Which you almost certainly are, if you’re a human being. And you’re hiring. And there’s really good evidence that bias can affect hiring. So what’s a well-intentioned person to do? We’ll be having a series of posts on strategies. One place to start might be by asking what an expert on implicit bias does to overcome her own biases. It’s interesting:
Mahzarin Banaji, one of the discoverers of implicit bias, knows that her explicitly egalitarian beliefs are not enough to overcome her biases so she takes conscious efforts:
ALMOST FROM THE MOMENT BANAJI TOOK THAT FIRST RACE TEST, she says, she has applied her research to her own life. Her office at Harvard is testimony. At eye level on a bookshelf are postcards of famous women and African Americans: George Washington Carver, Emma Goldman, Miles Davis, Marie Curie, Frederick Douglass and Langston Hughes. During one interview, she wore a brooch on her jacket depicting Africa. What might seem like political correctness to some is an evidence-based intervention to combat her own biases, Banaji says.
People’s minds do not function with the detachment of machines, she says. For example, when she was recently asked to help select a psychologist for an award, Banaji says, she and two other panelists drew up a list of potential winners. But then they realized that their implicit biases might have eliminated many worthy candidates. So they came up with a new approach. They alphabetically went down a list of all the psychologists who were in the pool and evaluated each in turn.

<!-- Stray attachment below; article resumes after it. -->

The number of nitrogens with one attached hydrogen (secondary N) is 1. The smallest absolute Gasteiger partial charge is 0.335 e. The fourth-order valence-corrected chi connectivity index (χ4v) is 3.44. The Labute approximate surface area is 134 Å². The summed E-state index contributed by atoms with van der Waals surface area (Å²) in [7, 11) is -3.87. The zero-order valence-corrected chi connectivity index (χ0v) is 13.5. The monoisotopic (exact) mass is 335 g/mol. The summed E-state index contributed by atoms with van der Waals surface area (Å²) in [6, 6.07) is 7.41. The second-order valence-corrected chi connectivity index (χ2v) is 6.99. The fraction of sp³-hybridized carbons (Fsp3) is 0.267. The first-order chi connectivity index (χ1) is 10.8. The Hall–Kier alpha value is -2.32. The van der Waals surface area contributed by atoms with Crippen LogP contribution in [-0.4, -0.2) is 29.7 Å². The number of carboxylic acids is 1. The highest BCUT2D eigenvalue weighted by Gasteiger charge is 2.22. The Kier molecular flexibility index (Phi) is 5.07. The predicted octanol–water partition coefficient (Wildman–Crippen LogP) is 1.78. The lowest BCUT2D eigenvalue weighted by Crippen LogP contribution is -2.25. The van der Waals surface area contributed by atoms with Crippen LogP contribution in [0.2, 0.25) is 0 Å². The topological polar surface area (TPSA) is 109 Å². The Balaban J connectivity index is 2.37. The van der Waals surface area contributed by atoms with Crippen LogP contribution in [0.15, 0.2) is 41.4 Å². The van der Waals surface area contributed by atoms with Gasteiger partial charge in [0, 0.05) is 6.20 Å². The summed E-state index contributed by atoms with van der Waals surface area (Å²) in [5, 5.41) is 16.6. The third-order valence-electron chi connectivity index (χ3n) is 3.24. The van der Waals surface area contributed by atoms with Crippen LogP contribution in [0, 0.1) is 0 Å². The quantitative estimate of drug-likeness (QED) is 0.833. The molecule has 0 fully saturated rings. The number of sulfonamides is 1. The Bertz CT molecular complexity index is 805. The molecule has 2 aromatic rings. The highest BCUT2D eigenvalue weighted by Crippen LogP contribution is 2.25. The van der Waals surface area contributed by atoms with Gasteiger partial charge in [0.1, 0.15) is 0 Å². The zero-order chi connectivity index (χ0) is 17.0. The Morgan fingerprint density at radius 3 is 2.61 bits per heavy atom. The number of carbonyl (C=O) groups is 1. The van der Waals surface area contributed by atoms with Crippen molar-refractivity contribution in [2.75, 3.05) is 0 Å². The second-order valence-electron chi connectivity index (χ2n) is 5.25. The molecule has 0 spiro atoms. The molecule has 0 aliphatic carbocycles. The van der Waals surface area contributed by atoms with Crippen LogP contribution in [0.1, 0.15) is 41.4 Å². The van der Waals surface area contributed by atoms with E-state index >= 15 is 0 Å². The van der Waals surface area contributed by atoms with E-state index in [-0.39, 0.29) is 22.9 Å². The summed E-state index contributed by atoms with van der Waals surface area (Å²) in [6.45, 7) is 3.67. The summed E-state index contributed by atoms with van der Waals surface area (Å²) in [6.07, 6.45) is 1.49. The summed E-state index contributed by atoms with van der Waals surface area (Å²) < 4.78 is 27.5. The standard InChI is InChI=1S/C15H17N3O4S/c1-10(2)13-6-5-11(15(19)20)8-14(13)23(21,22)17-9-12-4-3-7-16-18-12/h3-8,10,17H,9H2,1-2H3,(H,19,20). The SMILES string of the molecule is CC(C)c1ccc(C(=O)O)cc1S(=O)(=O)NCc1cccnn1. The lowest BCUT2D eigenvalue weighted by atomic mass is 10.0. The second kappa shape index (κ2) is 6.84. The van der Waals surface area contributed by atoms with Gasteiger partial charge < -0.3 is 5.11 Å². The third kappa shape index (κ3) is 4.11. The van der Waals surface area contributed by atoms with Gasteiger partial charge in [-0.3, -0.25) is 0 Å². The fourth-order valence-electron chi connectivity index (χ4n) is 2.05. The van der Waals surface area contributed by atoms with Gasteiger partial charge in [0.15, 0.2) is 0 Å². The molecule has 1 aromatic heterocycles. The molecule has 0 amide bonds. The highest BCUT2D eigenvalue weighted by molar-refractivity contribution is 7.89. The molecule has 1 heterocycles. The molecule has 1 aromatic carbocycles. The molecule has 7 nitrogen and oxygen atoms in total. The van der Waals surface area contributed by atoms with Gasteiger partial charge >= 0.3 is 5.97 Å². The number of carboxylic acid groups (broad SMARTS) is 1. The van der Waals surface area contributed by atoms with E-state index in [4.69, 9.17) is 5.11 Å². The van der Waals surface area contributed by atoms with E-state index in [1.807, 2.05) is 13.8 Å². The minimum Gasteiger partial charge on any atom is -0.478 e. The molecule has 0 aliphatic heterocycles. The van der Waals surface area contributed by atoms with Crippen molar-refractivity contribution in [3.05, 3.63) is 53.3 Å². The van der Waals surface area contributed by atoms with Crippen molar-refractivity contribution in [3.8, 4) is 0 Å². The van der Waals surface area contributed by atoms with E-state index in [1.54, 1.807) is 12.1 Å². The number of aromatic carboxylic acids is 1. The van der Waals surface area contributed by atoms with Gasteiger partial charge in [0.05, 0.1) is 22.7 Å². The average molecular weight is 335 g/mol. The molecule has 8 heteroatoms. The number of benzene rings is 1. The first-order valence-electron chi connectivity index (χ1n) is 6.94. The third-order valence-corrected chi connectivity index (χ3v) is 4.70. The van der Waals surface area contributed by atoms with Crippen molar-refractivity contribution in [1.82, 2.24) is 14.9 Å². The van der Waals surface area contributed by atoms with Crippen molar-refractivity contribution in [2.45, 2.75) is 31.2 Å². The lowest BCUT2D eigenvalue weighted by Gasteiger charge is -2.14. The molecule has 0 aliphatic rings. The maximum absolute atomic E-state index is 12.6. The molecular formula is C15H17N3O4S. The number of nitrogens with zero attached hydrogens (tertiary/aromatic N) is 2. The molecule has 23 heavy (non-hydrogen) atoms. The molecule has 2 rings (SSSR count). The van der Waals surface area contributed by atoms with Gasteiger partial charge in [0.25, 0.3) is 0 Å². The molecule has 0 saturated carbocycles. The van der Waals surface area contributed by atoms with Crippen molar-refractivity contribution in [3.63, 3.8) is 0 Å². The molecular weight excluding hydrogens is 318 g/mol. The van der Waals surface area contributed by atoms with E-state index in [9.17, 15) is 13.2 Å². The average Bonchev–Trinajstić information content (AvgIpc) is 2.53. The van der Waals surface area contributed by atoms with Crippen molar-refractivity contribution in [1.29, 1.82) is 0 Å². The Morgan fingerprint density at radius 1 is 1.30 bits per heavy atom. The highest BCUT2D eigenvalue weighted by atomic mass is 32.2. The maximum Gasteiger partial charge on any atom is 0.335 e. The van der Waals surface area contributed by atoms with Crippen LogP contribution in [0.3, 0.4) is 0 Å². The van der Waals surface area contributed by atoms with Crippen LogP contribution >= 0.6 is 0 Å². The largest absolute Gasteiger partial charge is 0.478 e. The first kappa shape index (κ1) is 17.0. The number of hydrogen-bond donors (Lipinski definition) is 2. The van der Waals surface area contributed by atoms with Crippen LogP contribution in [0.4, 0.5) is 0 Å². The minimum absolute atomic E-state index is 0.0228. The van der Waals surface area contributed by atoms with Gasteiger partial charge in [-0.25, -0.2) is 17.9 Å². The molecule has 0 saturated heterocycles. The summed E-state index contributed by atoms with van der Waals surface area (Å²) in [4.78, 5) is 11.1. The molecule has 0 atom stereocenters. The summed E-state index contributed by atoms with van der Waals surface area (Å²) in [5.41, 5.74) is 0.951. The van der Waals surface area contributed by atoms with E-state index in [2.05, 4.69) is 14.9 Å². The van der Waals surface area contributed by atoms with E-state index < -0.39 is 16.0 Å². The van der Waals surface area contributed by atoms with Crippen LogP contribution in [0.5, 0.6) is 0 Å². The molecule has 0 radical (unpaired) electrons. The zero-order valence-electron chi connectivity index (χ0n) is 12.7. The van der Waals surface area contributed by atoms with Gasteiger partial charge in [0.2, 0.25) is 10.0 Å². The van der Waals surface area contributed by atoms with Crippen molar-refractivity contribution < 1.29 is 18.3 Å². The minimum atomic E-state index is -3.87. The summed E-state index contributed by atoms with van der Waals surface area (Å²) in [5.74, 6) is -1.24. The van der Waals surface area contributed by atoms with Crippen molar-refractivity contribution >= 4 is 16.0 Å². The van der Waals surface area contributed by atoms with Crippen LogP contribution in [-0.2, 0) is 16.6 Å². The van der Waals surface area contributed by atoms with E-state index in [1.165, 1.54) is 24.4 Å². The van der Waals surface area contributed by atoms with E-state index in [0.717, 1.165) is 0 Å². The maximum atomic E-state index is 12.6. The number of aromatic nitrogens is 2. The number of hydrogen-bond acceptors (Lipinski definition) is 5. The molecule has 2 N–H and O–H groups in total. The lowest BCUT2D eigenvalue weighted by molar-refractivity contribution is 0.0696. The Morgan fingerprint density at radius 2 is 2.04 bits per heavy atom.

“Mind bugs operate without us being conscious of them,” Banaji says. “They are not special things that happen in our heart because we are evil.”
But assumptions lead to attitudes, and attitudes lead to choices with moral and political consequences. So, whether she is in a classroom or a grocery store, Banaji says, she forces herself to engage with people she might otherwise have avoided.
Just before Halloween, Banaji says, she was in a Crate & Barrel store when she spied a young woman in a Goth outfit. The woman had spiky hair that stuck out in all directions. Her body was pierced with studs. Her skull was tattooed. Banaji’s instant reaction was distaste. But then she remembered her resolution. She turned to make eye contact with the woman and opened a conversation.
Some strategies, then, to come out of this…
In general– Be aware of your own biases, and make conscious efforts to overcome them while you’re thinking about who to hire:
(1) Give an extra chance to people that evidence suggests you may be setting aside too quickly. Look more closely.
(2) Think about how your procedure for looking at applications could be improved, perhaps by reflecting on how Banaji decided to consider candidates for the award. (I’m not sure what concrete suggestion to make here– any thoughts?)
(3) It sounds cheesy, but there seems to be good evidence that it works (see quoted bit here): surround yourself with images of those you are likely to be biased against.
For more reading on the topic, go here. We’ll have more strategic suggestions shortly…